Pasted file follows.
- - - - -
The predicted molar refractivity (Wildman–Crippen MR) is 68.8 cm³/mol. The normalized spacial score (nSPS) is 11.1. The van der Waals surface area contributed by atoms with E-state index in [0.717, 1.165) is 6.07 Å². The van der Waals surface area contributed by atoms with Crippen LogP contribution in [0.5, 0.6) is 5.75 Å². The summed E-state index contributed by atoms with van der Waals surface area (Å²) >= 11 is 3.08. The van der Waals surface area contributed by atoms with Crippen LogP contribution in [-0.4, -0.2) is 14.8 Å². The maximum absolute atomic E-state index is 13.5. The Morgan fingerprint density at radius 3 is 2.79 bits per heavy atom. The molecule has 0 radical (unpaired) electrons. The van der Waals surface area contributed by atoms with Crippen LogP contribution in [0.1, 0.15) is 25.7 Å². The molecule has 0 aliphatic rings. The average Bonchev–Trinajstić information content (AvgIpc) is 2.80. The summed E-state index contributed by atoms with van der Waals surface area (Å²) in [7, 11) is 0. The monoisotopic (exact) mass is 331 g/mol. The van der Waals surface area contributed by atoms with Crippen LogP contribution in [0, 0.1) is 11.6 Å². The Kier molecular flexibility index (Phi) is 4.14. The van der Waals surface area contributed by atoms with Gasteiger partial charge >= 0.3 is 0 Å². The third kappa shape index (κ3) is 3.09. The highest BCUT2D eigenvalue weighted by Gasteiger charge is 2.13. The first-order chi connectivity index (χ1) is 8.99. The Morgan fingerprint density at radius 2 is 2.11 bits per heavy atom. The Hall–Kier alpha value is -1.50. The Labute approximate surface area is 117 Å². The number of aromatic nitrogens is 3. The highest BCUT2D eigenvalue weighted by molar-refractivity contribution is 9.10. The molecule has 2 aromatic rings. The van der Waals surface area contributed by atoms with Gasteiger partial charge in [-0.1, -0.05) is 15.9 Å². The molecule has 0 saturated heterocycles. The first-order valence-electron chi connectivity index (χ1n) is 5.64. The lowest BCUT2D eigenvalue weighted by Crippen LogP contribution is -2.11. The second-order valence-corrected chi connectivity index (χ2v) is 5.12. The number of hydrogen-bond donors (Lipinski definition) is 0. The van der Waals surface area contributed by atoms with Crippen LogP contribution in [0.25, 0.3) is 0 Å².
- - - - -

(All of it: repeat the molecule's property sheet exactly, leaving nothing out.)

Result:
The predicted molar refractivity (Wildman–Crippen MR) is 68.8 cm³/mol. The normalized spacial score (nSPS) is 11.1. The van der Waals surface area contributed by atoms with E-state index in [0.717, 1.165) is 6.07 Å². The van der Waals surface area contributed by atoms with Crippen LogP contribution in [0.5, 0.6) is 5.75 Å². The summed E-state index contributed by atoms with van der Waals surface area (Å²) >= 11 is 3.08. The van der Waals surface area contributed by atoms with Crippen LogP contribution in [-0.4, -0.2) is 14.8 Å². The maximum absolute atomic E-state index is 13.5. The Morgan fingerprint density at radius 3 is 2.79 bits per heavy atom. The molecule has 0 radical (unpaired) electrons. The van der Waals surface area contributed by atoms with Crippen LogP contribution in [0.1, 0.15) is 25.7 Å². The molecule has 0 aliphatic rings. The average Bonchev–Trinajstić information content (AvgIpc) is 2.80. The summed E-state index contributed by atoms with van der Waals surface area (Å²) in [7, 11) is 0. The monoisotopic (exact) mass is 331 g/mol. The van der Waals surface area contributed by atoms with Crippen LogP contribution in [0, 0.1) is 11.6 Å². The Kier molecular flexibility index (Phi) is 4.14. The van der Waals surface area contributed by atoms with Gasteiger partial charge >= 0.3 is 0 Å². The third kappa shape index (κ3) is 3.09. The highest BCUT2D eigenvalue weighted by Gasteiger charge is 2.13. The first-order chi connectivity index (χ1) is 8.99. The Morgan fingerprint density at radius 2 is 2.11 bits per heavy atom. The Hall–Kier alpha value is -1.50. The Labute approximate surface area is 117 Å². The number of aromatic nitrogens is 3. The highest BCUT2D eigenvalue weighted by molar-refractivity contribution is 9.10. The molecule has 2 aromatic rings. The van der Waals surface area contributed by atoms with Gasteiger partial charge in [-0.1, -0.05) is 15.9 Å². The molecule has 0 saturated heterocycles. The first-order valence-electron chi connectivity index (χ1n) is 5.64. The lowest BCUT2D eigenvalue weighted by Crippen LogP contribution is -2.11. The second-order valence-corrected chi connectivity index (χ2v) is 5.12. The number of hydrogen-bond donors (Lipinski definition) is 0. The van der Waals surface area contributed by atoms with Crippen LogP contribution in [0.25, 0.3) is 0 Å².